rbp

<blockquote>The schools that ask for a deposit, as far as I'm aware, know the difficulties that students face at the moment, and to that end, such a deposit serves merely as an expression of interest, and you're allowed to decide to go to another school; though of course if you're doing so, you forfeit the full deposit.
</blockquote>

I want to clarify one point in which I differ from yasminm. When I said that it's okay to send a deposit, and then change your mind, I meant only as long as you follow the rules for submitting the deposit. In other words, at NYU for example, submitting a deposit requires you to withdraw your application from all other schools, so even if you are not accepting a scholarship, you cannot reserve a seat unless you have withdrawn from other schools. When I said that you can change your mind, I meant that, in the case of NYU, for example, if you withdraw from all other schools and submit a deposit, and then circumstances change and you can't attend the school for some other reason, then it would be okay to cancel. If some other school does not require you to withdraw in order to reserve your seat, then that's a different story. The point is only that you have to follow whatever rules are in place for reserving a seat.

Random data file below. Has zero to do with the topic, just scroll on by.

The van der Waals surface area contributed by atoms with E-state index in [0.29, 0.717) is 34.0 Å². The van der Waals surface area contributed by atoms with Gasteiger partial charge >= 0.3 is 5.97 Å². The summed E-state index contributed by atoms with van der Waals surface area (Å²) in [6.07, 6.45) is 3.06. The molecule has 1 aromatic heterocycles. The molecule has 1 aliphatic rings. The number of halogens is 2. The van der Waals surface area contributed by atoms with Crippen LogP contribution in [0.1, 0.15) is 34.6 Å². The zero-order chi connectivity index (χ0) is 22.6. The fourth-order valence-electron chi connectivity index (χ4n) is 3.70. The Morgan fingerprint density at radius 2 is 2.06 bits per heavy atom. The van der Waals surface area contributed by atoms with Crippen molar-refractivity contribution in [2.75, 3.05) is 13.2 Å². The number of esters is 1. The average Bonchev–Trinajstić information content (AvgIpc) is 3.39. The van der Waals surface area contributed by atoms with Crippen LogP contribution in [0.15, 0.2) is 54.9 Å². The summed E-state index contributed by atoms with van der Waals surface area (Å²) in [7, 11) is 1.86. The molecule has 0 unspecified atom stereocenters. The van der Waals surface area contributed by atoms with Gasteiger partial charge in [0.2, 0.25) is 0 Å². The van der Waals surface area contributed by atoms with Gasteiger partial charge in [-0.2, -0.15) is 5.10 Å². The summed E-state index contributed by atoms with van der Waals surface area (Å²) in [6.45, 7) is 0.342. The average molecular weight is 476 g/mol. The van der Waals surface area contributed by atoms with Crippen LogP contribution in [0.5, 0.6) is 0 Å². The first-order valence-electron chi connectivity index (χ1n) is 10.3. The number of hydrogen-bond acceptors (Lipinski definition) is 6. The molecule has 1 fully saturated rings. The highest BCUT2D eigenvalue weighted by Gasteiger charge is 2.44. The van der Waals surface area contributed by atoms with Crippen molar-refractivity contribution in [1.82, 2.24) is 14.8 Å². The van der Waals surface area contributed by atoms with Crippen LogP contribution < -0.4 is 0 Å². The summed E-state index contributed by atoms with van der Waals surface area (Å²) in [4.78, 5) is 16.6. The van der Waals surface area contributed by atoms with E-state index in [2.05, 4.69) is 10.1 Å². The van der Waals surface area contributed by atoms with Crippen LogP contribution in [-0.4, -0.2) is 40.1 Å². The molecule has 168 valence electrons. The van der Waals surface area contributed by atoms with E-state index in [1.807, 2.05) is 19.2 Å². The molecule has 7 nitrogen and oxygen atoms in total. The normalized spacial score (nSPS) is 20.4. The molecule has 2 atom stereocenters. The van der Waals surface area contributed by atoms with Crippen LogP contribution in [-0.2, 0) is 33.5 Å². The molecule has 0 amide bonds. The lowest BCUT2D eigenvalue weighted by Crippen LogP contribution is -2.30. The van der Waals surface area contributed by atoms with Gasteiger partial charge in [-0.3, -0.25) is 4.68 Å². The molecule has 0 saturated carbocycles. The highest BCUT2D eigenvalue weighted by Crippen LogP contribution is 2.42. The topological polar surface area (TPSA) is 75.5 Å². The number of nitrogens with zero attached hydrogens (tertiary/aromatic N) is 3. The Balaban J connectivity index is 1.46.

rbp
quote
yasminm

Thanks for clarifying rbp. You're right, my comment was in relation to the deposit policy of most other schools and not in relation to schools that require a deposit AND a withdrawal of all other applications. My apologies for not making this clear and thanks for clarifying (and reminding me that two kinds of deposit mechanisms exists between law schools, one which just requires payment and one which requires payment AND an affirmative obligation to withdraw other applications) :)

Thanks for clarifying rbp. You're right, my comment was in relation to the deposit policy of most other schools and not in relation to schools that require a deposit AND a withdrawal of all other applications. My apologies for not making this clear and thanks for clarifying (and reminding me that two kinds of deposit mechanisms exists between law schools, one which just requires payment and one which requires payment AND an affirmative obligation to withdraw other applications) :)
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grugani

I'm in! Just got an email notifying the decision was available in the application website and downloaded it. Nothing about scholarships... :(

I'm in! Just got an email notifying the decision was available in the application website and downloaded it. Nothing about scholarships... :(
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BUG

same as grugani. i'm in, no $

same as grugani. i'm in, no $
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michaelcor...

congratulations grugani & BUG!

congratulations grugani & BUG!
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RAMP

congrats both of you
I'm still waiting for an answer.......any kind....but an aswer

congrats both of you
I'm still waiting for an answer.......any kind....but an aswer
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I just got in. International Tax. No scholarship.

I just got in. International Tax. No scholarship.